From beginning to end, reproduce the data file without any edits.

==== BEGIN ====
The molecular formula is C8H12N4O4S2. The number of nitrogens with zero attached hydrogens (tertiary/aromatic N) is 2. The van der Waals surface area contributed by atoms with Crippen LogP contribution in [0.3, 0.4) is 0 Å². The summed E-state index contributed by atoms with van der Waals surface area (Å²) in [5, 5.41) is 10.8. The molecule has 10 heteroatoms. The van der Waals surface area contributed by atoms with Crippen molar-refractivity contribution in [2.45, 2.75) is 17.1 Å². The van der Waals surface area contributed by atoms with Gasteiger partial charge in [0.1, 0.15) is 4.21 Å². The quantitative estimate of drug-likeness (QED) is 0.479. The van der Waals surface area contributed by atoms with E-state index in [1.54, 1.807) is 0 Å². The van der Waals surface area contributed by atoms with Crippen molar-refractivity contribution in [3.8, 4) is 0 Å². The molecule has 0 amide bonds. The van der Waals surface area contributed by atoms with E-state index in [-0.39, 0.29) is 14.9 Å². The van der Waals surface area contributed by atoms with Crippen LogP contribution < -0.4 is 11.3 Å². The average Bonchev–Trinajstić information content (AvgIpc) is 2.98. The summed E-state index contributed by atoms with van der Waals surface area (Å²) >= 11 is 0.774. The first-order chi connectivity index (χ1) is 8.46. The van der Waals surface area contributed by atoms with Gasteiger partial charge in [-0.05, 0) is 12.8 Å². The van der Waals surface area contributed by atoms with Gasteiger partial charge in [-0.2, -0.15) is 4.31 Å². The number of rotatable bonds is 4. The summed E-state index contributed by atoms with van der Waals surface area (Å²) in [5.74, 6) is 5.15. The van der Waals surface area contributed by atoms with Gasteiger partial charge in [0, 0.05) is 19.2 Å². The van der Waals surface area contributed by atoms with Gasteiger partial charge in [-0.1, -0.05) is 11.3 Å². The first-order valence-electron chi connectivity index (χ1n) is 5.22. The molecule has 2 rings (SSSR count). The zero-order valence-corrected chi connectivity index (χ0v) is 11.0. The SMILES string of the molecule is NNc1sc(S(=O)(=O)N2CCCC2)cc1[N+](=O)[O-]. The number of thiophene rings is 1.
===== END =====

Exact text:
The molecular formula is C8H12N4O4S2. The number of nitrogens with zero attached hydrogens (tertiary/aromatic N) is 2. The van der Waals surface area contributed by atoms with Crippen LogP contribution in [0.3, 0.4) is 0 Å². The summed E-state index contributed by atoms with van der Waals surface area (Å²) in [5, 5.41) is 10.8. The molecule has 10 heteroatoms. The van der Waals surface area contributed by atoms with Crippen molar-refractivity contribution in [2.45, 2.75) is 17.1 Å². The van der Waals surface area contributed by atoms with Gasteiger partial charge in [0.1, 0.15) is 4.21 Å². The quantitative estimate of drug-likeness (QED) is 0.479. The van der Waals surface area contributed by atoms with E-state index in [1.54, 1.807) is 0 Å². The van der Waals surface area contributed by atoms with Crippen molar-refractivity contribution in [3.8, 4) is 0 Å². The molecule has 0 amide bonds. The van der Waals surface area contributed by atoms with E-state index in [-0.39, 0.29) is 14.9 Å². The van der Waals surface area contributed by atoms with Crippen LogP contribution < -0.4 is 11.3 Å². The average Bonchev–Trinajstić information content (AvgIpc) is 2.98. The summed E-state index contributed by atoms with van der Waals surface area (Å²) >= 11 is 0.774. The first-order chi connectivity index (χ1) is 8.46. The van der Waals surface area contributed by atoms with Gasteiger partial charge in [-0.05, 0) is 12.8 Å². The van der Waals surface area contributed by atoms with Gasteiger partial charge in [-0.2, -0.15) is 4.31 Å². The number of rotatable bonds is 4. The summed E-state index contributed by atoms with van der Waals surface area (Å²) in [5.74, 6) is 5.15. The van der Waals surface area contributed by atoms with Gasteiger partial charge in [0, 0.05) is 19.2 Å². The van der Waals surface area contributed by atoms with Gasteiger partial charge in [-0.1, -0.05) is 11.3 Å². The first-order valence-electron chi connectivity index (χ1n) is 5.22. The molecule has 2 rings (SSSR count). The zero-order valence-corrected chi connectivity index (χ0v) is 11.0. The SMILES string of the molecule is NNc1sc(S(=O)(=O)N2CCCC2)cc1[N+](=O)[O-]. The number of thiophene rings is 1.